Our latest club meeting went well...especially for me! We had eight members attend playing three games, a very healthy situation. Mark, the winner of the Miniature Wargames Readers Painting competition (and as it turns out joint second place holder too), brought the mag along for me to see and the two figures he sent in. Slight apology to Mark here as I thought he had sent in two of the figures from the set he painted a while ago; he actually painted up two new figures specially. He was given a bit of a ribbing, obviously, but the figures were very nice and we were all pleased for him...perhaps also a little proud that one of our members won too. So once again, well done Mark, good job mate.
The Operation Squad game
Mark and I played Operation Squad, me with my Italian Paras (and the Brixia mortar :) ) and Mark used his newly finished British Paras. Mark was at a slight disadvantage as he had not been able to work out his full 500 point allowance...I had offered to do this but couldn't find the bloody rule book, nor was there a list on the Op squad forum! We cobbled something together and he basically used my British para list. The problem for the Italian squad I have is that they are almost exclusively armed with shorter ranged machine guns (my choice), this means that you have to use them quite aggressively and can therefore run into trouble. The mortar also has to be directed by the Sergeant who must not be anymore than 20cm away, so that he can shout the range, target and direction etc. This can be a little limiting so you need to have a bit of a plan from the outset; as you should anyway.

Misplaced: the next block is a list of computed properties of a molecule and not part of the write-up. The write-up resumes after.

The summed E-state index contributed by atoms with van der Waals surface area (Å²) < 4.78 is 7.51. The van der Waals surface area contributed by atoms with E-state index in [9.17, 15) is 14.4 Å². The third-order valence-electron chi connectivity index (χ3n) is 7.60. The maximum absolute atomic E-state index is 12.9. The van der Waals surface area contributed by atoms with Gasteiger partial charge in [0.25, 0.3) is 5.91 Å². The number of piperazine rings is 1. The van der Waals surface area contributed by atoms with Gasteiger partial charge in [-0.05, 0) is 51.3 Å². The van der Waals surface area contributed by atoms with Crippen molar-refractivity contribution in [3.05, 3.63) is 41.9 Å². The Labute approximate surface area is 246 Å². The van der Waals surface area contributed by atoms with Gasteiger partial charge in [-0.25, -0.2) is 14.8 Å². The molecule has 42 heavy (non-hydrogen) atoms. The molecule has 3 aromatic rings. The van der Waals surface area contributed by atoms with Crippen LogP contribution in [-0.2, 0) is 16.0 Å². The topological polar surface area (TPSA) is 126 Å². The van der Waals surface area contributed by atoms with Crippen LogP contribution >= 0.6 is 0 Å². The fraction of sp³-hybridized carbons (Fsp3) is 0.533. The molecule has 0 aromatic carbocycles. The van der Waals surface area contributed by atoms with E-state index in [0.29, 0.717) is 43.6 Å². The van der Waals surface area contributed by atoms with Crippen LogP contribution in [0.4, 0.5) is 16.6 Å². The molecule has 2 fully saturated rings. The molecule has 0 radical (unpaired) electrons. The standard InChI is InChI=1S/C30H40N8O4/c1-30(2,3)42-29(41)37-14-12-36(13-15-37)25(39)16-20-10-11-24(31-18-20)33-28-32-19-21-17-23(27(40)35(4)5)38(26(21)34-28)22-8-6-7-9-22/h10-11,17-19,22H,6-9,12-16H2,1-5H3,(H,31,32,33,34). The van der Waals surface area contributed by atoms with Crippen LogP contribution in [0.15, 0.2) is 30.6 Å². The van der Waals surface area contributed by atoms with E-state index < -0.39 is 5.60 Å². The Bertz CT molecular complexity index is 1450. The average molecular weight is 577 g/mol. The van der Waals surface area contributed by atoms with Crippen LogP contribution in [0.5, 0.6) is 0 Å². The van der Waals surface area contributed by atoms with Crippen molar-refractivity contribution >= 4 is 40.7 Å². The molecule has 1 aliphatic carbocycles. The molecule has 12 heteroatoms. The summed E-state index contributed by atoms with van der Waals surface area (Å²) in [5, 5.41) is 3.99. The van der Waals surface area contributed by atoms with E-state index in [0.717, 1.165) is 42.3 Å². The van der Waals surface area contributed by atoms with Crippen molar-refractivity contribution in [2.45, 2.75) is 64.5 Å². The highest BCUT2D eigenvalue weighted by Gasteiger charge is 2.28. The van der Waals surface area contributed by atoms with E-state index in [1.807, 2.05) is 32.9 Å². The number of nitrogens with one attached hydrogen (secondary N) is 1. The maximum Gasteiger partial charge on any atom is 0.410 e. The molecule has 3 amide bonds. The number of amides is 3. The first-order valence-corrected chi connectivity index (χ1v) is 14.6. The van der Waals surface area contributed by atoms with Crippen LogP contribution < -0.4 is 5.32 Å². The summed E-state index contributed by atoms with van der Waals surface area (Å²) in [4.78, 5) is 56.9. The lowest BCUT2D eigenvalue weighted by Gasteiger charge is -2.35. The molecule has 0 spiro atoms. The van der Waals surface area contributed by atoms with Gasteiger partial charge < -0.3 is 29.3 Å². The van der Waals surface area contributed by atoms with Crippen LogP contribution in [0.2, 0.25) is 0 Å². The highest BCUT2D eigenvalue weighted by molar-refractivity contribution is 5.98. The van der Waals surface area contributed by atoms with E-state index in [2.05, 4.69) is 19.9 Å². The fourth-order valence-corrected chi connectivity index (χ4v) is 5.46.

I decided that the mortar was to be central to the plan and have the rest of the squad deployed to cover it and take advantage of any damage it managed to do. I managed to move it up into a field just behind a ruined house whilst the Sergeant moved forward to a hedge lined road to act as spotter. My Breda MG covered the main road of the hamlet we were fighting over from the edge of a wood This was itself protected by three squad members deployed forward of it and all three were hidden. the rest of the squad was moved up the the same hedge line as the Sergeant, to support him and cover the left flank of the mortar position. I was quite pleased with the dispositions as Mark's figures moved forward. Mark focused upon another large ruined building in front of my lines and his end of the long wood that concealed by Breda MG. I think he was hoping to hold a strong centre whilst he swept the woods, thus keeping my right flank troops out of the game. This actually suited me as it would allow my mortar a free rein.